I have frequently been angry, disappointed, disillusioned, and disgusted with the number of Black men whose lack of commitment, forthrightness and concern continues to impede the advancement of Black people across Allegheny County.
One of the few times in my 80 years, I took a month long hiatus from our Black problems. There was an occasion that I was in One Hope Center at 1901 Centre Ave. and happened to go the third floor to just congratulate Bill Generett on the acquisition of the $4 million grant in conjunction with a number of other organizations.
This was not the first time that Bill and I had talked, but this conversation lasted about two hours and it provided me with a golden opportunity to know how and what motivated him. His energy, ability and genuine concern for the people was apparent to me as I questioned him. I asked him about his background, family and academics. His response was he is 40 years old, married with two children, is an attorney licensed to practice in three states and is currently CEO of Pittsburgh Central Keystone Innovation Zone. He explained to me that in Pittsburgh he found a people with a great degree of apathy, defeated attitude and almost no cohesiveness and it became his mission to resolve these problems and develop a method to enhance the growth of business.
I said to him, “Bill you carry yourself in a way that people view you as an everyday person and not stuck up.” His answer was simply that he was a respecter of people not positions and that he listens not only to board members but everyday people and respects the opinion of Barbara who is in charge of building security as much as any other individual.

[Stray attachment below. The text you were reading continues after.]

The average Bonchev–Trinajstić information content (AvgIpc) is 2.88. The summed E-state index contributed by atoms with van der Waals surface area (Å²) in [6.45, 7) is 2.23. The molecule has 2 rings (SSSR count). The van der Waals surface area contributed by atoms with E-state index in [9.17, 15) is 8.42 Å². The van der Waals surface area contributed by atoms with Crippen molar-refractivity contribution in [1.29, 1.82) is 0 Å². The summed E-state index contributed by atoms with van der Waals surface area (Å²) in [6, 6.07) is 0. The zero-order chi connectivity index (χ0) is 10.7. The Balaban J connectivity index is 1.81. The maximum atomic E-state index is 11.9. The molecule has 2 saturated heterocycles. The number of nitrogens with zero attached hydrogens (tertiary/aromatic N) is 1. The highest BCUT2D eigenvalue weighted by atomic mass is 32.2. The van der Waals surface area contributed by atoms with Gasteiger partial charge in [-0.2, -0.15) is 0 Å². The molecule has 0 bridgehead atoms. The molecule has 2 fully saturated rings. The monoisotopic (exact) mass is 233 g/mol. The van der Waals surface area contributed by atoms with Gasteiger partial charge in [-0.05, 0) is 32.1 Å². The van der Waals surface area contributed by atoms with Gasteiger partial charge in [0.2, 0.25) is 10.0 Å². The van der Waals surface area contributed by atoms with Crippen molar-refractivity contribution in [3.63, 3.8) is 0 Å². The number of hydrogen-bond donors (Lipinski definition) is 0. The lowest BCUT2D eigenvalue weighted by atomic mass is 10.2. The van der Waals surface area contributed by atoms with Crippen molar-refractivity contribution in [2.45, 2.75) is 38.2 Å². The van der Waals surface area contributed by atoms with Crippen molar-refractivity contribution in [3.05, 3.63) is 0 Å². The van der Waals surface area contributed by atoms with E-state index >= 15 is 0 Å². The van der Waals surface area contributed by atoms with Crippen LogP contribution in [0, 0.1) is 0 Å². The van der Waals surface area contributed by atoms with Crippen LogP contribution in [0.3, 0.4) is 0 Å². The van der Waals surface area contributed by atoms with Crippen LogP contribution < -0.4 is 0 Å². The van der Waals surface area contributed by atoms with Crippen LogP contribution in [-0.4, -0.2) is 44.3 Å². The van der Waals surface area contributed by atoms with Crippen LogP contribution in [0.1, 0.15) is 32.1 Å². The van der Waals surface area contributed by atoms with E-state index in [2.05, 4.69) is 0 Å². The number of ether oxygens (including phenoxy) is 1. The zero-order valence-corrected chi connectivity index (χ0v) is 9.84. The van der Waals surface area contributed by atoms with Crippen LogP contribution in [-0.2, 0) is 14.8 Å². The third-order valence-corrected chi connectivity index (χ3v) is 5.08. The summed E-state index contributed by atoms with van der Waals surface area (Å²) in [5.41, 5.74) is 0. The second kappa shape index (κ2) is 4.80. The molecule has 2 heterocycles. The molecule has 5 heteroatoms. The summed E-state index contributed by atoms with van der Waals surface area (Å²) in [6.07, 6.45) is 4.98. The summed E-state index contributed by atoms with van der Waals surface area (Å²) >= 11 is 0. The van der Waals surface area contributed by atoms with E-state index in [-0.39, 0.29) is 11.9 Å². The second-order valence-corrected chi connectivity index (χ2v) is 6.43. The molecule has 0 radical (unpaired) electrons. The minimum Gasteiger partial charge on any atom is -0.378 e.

I reflected on a speech that I made in Washington, D.C., a few years ago and I focused on that fact that those in the audience all had been expected to do well, not just financially but to give back.
Bill then said, “Mr. Hop you are speaking about me, [no brag just fact]. My father and mother as you know well were both professionals, and they provided me with love, understanding and all of the tangibles at their disposal and that is my foundation. There is another fact that you are not aware of, my grandparents on my father and mother’s side were college graduates and entrepreneurs, so I am one of those people you referred to that I was expected to do well. I understand completely what W.E.B. Dubois meant when he talked about the talented 10th, and those of us who perceive ourselves as such have a moral and mandatory right to meet our obligations.”
It was an enjoyable interview with Bill Generett. He epitomizes what I refer to as the four Cs—Commitment, Concern, Courage and Compassion.
Please remember Kingsley Association needs your financial help.
(Louis “Hop” Kendrick is a weekly contributor to the Forum Page.)